On the other hand, against the hapū of Taranaki, as against Māori when the Treaty was signed, were European assumptions about the 'comprehension, status and binding power of written statements' as expressed through the Compensation Courts. The Compensation Court process was complex. What interests us here about this court was its reliance upon the comprehensive status and binding power of its written statements, given that its primary function was to aid the process of title transfer from customary law (oral) to English law (statutory documents). Strong assertions of oral consensus there were, from Māori people, before these courts. But these assertions were mediated through written forms and documents which, in the end, compromised the Māori capacity to represent or defend the seamless nature of customary law by which they lived. For example, in seeking to collect and record details of the substance and basis of Māori claims for the return of tribal lands within the confiscated blocks, the court relied heavily on a printed form entitled He pukapuka tono ki Te Kooti Whakawa Maori, kia whakawakia etahi take whenua. This was a 'form of claim' made available through Native Land Courts and native assessors.22
However, in seeking certain land and kinship details, the form and process were problematic. They compelled claimants to write down and declare interests in land to a degree of specificity to which tribes and hapū were unaccustomed. These were lands long regarded as collectively owned, and the source of collective mana. Such lands were the sacred trust and asset of all the people. Here, for instance, complex laws of tapu were established over time, frequently invoked to protect a profusion of areas of land and waterways from human exploitation or defilement. Tapu declarations were of permanent concern to all Māori. Consequently, it was common for every natural feature to bear a name that spanned centuries of occupation.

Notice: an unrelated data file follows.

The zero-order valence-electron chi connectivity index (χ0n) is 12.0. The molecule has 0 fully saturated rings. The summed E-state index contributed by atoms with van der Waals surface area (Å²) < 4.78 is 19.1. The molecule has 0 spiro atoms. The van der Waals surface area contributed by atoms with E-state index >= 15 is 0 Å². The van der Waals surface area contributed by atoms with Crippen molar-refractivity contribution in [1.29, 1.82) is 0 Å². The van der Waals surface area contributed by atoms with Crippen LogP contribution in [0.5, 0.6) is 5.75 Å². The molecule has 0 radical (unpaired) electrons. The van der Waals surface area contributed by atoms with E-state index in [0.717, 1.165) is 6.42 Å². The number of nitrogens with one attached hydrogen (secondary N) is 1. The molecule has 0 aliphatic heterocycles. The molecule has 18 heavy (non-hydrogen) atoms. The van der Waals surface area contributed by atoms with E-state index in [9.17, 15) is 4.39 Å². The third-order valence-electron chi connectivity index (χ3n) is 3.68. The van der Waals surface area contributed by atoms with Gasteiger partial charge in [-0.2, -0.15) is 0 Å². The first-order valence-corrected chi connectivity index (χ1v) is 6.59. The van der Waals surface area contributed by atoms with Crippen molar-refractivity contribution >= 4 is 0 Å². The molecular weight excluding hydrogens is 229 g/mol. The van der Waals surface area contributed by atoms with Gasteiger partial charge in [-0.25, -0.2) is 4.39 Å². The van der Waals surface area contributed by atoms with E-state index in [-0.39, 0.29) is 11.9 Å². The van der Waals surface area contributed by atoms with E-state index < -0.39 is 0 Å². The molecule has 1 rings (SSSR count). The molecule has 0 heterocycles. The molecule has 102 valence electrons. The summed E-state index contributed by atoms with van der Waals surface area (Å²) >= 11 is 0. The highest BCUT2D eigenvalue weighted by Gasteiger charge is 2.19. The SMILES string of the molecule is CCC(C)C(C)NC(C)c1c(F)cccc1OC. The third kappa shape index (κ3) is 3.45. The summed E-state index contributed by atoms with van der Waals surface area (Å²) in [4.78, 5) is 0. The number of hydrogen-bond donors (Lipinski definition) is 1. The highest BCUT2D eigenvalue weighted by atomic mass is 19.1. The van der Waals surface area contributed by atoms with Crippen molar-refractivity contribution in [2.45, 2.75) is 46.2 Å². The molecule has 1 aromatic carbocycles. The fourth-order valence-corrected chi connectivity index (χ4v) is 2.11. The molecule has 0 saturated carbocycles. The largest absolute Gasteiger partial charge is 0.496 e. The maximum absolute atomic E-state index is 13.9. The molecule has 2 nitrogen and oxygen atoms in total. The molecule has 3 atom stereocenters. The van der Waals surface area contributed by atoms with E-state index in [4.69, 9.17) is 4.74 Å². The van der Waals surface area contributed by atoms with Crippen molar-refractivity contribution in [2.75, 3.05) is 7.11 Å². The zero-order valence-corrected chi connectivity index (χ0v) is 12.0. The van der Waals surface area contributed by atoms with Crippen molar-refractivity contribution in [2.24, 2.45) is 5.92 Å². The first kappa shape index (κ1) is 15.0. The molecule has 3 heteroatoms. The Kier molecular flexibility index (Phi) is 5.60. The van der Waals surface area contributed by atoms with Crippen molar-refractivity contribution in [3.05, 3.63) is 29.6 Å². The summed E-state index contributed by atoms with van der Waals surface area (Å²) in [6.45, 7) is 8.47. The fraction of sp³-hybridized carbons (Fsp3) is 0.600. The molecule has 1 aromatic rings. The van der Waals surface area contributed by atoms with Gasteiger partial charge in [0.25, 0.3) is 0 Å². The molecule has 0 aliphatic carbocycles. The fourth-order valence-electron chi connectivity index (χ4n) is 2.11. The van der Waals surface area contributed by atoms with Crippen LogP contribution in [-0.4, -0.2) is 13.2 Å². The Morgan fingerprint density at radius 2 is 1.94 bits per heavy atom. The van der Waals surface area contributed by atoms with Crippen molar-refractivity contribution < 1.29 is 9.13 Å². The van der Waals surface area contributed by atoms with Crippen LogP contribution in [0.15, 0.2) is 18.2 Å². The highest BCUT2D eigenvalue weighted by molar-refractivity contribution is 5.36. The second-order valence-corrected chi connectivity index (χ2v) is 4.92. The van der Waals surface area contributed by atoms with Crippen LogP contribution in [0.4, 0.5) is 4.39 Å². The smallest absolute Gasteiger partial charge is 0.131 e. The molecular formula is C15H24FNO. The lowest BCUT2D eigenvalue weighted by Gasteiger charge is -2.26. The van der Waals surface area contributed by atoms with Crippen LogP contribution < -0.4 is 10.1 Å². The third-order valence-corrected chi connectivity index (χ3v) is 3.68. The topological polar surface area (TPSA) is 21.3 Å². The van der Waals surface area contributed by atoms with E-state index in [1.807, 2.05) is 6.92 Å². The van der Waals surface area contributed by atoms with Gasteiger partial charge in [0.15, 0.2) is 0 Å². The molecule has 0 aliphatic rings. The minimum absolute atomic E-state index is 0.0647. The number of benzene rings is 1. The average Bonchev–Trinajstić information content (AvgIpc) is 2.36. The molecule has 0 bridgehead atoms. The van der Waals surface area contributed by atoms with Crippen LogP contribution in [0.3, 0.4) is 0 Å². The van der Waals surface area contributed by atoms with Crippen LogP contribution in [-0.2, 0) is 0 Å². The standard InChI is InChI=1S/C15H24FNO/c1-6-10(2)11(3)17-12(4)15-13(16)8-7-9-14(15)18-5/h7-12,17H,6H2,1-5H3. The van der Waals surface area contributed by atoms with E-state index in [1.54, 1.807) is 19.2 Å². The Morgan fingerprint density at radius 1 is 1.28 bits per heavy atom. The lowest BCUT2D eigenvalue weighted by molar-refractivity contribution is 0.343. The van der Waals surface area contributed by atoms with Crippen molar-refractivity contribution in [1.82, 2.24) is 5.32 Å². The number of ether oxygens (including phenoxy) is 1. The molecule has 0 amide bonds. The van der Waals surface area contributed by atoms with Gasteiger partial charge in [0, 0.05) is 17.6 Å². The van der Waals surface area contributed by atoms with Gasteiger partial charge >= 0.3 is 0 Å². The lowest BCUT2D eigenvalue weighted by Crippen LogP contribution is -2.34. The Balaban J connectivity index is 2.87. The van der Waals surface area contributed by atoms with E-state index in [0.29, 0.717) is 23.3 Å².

Thus, on this form, Māori people were asked to declare 'Te whakaaturanga o nga rohe', the general lands in which they believed they might possess an interest. This largely constituted some of the lands over which their tribe or hapū would have exercised mana whenua, however much this posed difficulties to page 25 describe. The need to provide such specific details presented particular problems. Tribal and hapū mana whenua did not necessarily contain an infrastructure of individual allotments that might be easily identified and assigned. Māori customary title was effectively possessed by all kinship members living on the land, commensurate with common understandings concerning group title in that land. It was also, in some circumstances, held by kinship members living away from the land. To express an interest in that land, however, the land needed to be occupied or worked by hunting, fishing or cultivating. All other claimants from other kinship entities had to be resisted. This especially related to those that had moved away without a declared intention to return.
As a consequence, the land claims invariably overlapped. The attendant descriptions of 'o nga rohe' were also general ones. These were customary lands for which there could be no limit to claimants, given the encompassing and secure nature of mana whenua, especially as asserted by local kinship groups through their whakapapa perceptions of descent and connected land interests. This was constituted as certain, in the final analysis, by the reality of occupation and the enduring knowledge of the whole area of land, substantiated by whakapapa, and sustained within the tribal memory.
With no documentation of any kind to certify title to land, tribes and hapu relied heavily on such enduring knowledge. A special responsibility lay with those who retained such knowledge, the administering body of elders who knew every prominent natural feature, and the way each was linked to the other within the boundary area between tribes. The responsibility borne by elders of retaining an intimate knowledge of the limits to title was particularly important. This was especially so when outside groups held title to pieces of land or resources, within the tribal domain, as invariably happened.